Angular 2 Beta 0 (somnambulant-inauguration) lands – Small App with Rxjs, TypeScript

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Editor’s note (well, poster’s anyway) – the word is somnambulant, and was corrected in a further commit… Changing the URL and title, though wordpress will keep the old link too… Thanks to Dave Esterkin for catching this!
A big announcement came last week when the Angular 2 team released Angular 2, Beta 0, a.k.a. sonambulent-inauguration.
This is the first release where the Angular 2 API is becoming production ready and somewhat frozen in terms of new features.
Keep in mind the Angular team has been working out in the open for a long time on Angular 2 – it was first announced that there would be real working Alphas back in March at ng-conf 2015. For a brand-new rewrite of Angular 1, this has had significant eyeballs on it for a long time, and has even gone through some significant rework once Google put the API in front of its’ own teams.

An example

This admittedly lame example shows a fully functioning Angular 2 application using the Http and RxJs libraries, and a simple mapping operation. I wanted to start as bare-bones as possible to illustrate the basic features.

A TypeScript class for our data

I’ve taken the effort to build a data class, BlogEntry which handles creation of each element as well as parsing of elements using a static helper method.
First, let’s look at that class:

class BlogEntry {
    title: string;
    content: string;
    constructor(title:string, content:string) {
        this.title = title;
        this.content = content;
    }
    static asBlogEntries(jsonArray: Array<Object>) {
        return jsonArray.map((datum) => BlogEntry.asBlogEntry(datum));
    }
    static asBlogEntry(json: Object) {
        return new BlogEntry(json["title"], json["content"]);
    }
}

You can see above that we can provide a constructor that formally takes two parameters to construct a blog entry. But we also want to take a general object, perhaps created by JSON, and coerce it into a blog entry as well. For that we’ve created a static method, asBlogEntry, which calls our constructor.
Next, we provide a collection-based method, asBlogEntries, which takes an object array, and uses the index accessor to dynamically request the fields in question. There may be a better way to do this in TypeScript, but this works for our example.

Generating a simple component – the view

If we’re displaying a blog roll, and we want it to decode the HTML of the entries as the body, we’d approach it something like this (forgive the ugly content, it’s just a demonstration):

<div *ngFor="#blog of blogs">
  <h1>{{ blog.title }}</h1>
  <div [innerHtml]="blog.content"></div>
</div>

This little fragment uses Angular 2’s new directive syntax, which has changed in Beta 0 to using camel case for all directives both in JavaScript AND HTML. In my opinion this is a better thing than using the dashed lower-case syntax (which they are now calling Kabob case, but I’ve heard called snake case in the past).
The ngFor directive iterates a new div for each of the array elements in a field called blogs.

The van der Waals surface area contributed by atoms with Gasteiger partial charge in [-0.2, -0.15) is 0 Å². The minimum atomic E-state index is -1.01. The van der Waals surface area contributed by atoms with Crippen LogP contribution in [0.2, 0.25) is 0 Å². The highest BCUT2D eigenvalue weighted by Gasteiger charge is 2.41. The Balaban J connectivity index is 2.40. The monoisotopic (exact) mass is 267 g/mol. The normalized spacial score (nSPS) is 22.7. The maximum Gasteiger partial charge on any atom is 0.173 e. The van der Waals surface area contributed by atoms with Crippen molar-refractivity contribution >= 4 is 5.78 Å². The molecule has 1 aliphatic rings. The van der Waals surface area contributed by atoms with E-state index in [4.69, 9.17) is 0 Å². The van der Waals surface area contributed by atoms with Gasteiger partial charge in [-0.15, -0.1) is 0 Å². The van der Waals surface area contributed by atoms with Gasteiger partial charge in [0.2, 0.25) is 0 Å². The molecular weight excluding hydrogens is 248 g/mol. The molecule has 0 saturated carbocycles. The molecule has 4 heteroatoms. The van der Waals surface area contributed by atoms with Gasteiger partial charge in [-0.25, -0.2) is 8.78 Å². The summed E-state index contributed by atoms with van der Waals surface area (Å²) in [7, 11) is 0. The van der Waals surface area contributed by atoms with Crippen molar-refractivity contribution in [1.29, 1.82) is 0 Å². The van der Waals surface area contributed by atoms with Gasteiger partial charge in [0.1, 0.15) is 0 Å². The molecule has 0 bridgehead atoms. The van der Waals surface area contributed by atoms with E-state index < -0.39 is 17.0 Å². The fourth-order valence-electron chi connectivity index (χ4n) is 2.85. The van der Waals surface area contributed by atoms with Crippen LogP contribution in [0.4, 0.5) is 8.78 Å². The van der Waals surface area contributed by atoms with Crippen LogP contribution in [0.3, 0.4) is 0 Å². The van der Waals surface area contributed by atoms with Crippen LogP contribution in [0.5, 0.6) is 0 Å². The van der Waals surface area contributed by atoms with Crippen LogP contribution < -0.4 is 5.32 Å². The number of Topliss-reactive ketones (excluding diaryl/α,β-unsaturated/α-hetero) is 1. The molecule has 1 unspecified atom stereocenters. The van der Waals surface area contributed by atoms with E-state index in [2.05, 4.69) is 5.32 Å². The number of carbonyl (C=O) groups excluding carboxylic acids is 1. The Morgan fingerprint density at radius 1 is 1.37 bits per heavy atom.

In order to get this component started, we need to import the appropriate objects. The declaration so far would look like this:

import {Component} from 'angular2/core';
import {CORE_DIRECTIVES} from "angular2/common";

Let’s wrap this template in a @Component decorator:

@Component({
    template:`
    <div *ngFor="#blog of blogs">
      <h1>{{ blog.title }}</h1>
      <div [innerHtml]="blog.content"></div>
    </div>
    `,
    selector: 'blog-roll',
    directives: [CORE_DIRECTIVES]
})

Now we just have to write a class that this decorator attaches to, and that provides a blogs object:

export class BlogRoll {
  blogs: Array<BlogEntry>;
  constructor() {
    this.blogs = [
      new BlogEntry("Blog1", "This is a real treat!"),
      new BlogEntry("Blog2", "This is not a real treat!");
    ];
  }
}

In this BlogRoll component definition, we provide a data object, blogs, which we have strongly typed as an array of BlogEntry objects. The constructor simply hard-codes the implementation as a simple array.

Introducing an Http API

Now, I’m not architecting the perfect solution here, and if I did, I would definitely externalize the next thing into a service. For a hello world, using the Http API in the constructor will suffice. A follow-on blog entry will show you how to create an injectable service.
The Http API in Beta 0 uses the initial beta release (also beta 0) of the Microsoft Reactive Extensions project, version 5.0. Google hitched their wagon this year to Microsoft for the Typescript compiler, and here too, they’re using another Microsoft-sponsored API.
To incorporate an AJAX fetch into our class, so that we can load the data externally, we have to import some additional classes and functions:

import {Http, Response, HTTP_PROVIDERS} from "angular2/http";
import 'rxjs/add/operator/map';

The Http object class is the facade for Angular 2’s networking API. Answers are brought back as Response objects. The HTTP_PROVIDERS array indicates which classes must be referenced by the component in order for it to use the Http API.
Another key import is the operator used by rxjs. The Microsoft Reactive Extensions library has many operators including map, reduce, filter, fold and more. See a list at github.com/ReactiveX/RxJS/tree/master/src/operator.
To get this to work, we need to update our component properties, so in the @Component annotation, add the following line:

directives: [CORE_DIRECTIVES]

More specific imports

By now, prior alpha developers will notice we can’t get away with angular2/angular2 for imports anymore. This is by design – they want you to use the package names so you understand where the classes are coming from, and this means you need to spend some time on the API page searching for components and observing their package locations.